The *em_placement* program is controlled using a set of keywords in the phil syntax used by *Phenix* (Liebschner *et al.*, 2019). An example keyword script is given in Appendix *A*. Most keywords (map files, model file, composition of the reconstruction defined in terms of sequences of the components) will not usually be altered. The nominal resolution of the map is optional but recommended, and the author-defined value in the EMDB entry was used in all cases reported here. It would be appropriate to use either the FSC-derived overall resolution or the highest local resolution in the map. Since the nominal resolution is used as the high-resolution limit for all of the calculations, if the map actually contains valid higher resolution features than the user-entered value some signal will be lost. If the user-entered value extends beyond the real resolution limit, CPU time is wasted but the search results should not be degraded unless the nominal resolution is very over-optimistic. The only parameter that might usefully be varied by the user is the equivalent r.m.s. error that defines the expected model quality. For the test cases, a value of 0.8 Å was used for models obtained from experimental structures of the same protein, a value of 1.0 Å was used for models predicted by *AlphaFold* and a value of 1.0 Å was used for the one experimental structure that differs somewhat in sequence, *i.e.* a model of apoferritin derived from a structure that contains the helix deleted in the target structure. Note that the estimate of the equivalent r.m.s. error is refined as part of the rigid-body so as long as the same solutions are found in the search the final result is the same.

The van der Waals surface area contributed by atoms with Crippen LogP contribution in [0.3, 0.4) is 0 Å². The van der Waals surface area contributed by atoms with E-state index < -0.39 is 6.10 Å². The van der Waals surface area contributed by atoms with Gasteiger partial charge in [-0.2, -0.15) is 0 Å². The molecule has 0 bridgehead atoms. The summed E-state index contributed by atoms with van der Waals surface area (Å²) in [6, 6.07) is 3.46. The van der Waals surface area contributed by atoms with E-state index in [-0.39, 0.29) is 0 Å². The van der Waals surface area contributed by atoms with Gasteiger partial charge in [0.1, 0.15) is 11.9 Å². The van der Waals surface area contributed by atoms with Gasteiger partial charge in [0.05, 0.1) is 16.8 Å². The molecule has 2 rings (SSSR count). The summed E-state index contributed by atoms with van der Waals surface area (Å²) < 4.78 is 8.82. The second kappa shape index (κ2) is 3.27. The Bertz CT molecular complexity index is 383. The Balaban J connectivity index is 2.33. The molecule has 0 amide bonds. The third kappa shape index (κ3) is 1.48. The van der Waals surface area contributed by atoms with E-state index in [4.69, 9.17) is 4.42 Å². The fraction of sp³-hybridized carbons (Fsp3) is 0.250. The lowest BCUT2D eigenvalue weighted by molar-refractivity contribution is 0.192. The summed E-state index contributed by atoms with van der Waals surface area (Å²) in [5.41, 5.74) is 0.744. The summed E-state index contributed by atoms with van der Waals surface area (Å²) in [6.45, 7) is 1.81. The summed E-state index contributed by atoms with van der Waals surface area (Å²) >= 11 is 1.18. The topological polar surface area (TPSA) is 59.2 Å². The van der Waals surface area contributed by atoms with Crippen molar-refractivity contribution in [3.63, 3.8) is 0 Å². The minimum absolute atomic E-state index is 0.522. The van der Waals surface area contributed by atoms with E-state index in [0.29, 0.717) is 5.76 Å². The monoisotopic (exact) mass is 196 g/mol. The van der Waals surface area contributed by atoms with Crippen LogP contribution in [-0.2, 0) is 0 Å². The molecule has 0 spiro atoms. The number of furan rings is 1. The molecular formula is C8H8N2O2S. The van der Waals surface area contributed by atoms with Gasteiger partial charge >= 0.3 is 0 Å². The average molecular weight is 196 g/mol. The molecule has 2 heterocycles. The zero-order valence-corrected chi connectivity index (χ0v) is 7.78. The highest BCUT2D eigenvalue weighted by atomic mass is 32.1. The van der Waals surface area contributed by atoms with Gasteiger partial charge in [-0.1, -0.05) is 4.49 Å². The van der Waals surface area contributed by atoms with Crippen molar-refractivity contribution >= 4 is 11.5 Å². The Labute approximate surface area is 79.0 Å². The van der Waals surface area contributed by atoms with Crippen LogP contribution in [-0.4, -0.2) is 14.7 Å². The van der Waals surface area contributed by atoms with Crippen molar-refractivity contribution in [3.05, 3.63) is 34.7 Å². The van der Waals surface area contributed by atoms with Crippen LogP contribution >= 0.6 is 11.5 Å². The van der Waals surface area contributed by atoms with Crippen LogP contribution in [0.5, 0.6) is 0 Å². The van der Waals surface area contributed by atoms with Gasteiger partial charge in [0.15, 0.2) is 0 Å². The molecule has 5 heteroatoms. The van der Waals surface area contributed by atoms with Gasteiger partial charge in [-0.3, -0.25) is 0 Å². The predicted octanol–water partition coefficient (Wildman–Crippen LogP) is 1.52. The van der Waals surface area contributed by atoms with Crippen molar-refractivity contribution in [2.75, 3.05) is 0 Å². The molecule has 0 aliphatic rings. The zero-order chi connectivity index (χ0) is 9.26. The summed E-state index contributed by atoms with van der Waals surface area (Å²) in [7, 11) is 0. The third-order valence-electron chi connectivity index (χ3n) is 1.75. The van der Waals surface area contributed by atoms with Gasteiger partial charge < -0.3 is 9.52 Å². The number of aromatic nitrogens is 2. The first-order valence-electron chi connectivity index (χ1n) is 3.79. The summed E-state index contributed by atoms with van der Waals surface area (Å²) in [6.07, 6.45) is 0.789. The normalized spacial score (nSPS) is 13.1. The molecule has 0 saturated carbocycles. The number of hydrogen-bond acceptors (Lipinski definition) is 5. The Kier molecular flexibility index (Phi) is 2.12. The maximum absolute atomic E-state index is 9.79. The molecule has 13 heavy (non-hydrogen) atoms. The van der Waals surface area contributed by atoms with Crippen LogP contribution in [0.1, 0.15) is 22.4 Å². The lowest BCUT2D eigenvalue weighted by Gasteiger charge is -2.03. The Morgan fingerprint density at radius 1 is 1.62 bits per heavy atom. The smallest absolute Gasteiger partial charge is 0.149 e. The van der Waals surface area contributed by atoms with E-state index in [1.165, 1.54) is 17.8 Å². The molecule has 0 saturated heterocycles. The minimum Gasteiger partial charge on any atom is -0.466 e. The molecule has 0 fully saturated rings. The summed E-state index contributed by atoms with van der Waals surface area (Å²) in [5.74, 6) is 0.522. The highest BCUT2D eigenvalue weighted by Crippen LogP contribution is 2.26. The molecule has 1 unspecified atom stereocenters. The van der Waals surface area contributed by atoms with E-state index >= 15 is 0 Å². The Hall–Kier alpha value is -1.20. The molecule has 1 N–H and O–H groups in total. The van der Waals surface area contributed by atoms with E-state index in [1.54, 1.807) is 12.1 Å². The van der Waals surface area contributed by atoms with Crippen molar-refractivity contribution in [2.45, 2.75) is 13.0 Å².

The data used for test calculations are all available through the EMDB (Lawson *et al.*, 2016). Cryo-EM and crystallographic models are available from the worldwide Protein Data Bank (Berman *et al.*, 2007), except for the AF models, which were computed using the community *ColabFold* version (Mirdita *et al.*, 2022) of *AlphaFold* (Jumper *et al.*, 2021).

### 5. Results

#### 5.1. Docking results

The results of the docking trials are summarized in Table 2. The majority of the searches succeeded, and many of these required only a single search over the entire reconstruction. The time required for the searches ranged from half a minute to about 32 min, averaging about 12 min over the set of test cases. When multiple spherical subvolumes were searched, the number varied from four to 214. None of the test cases triggered the fall-back of carrying out a brute-force six-dimensional search.

‡Number of copies placed correctly (or incorrectly in parentheses). §MapCC is the map between the weighted map and a map computed from the model. Scores for incorrectly placed copies are in parentheses. ¶Linux workstation with a 3.8 GHz Intel Core i7-9800X CPU with eight cores but running primarily on a single thread. |

##### 5.1.1. GABA receptor

The highest resolution (1.7 Å) cryo-EM structure in our test set is that of the human γ-aminobutyric acid receptor bound to a megabody: PDB entry 7a5v, EMDB entry EMD-11657 (Nakane *et al.*, 2020).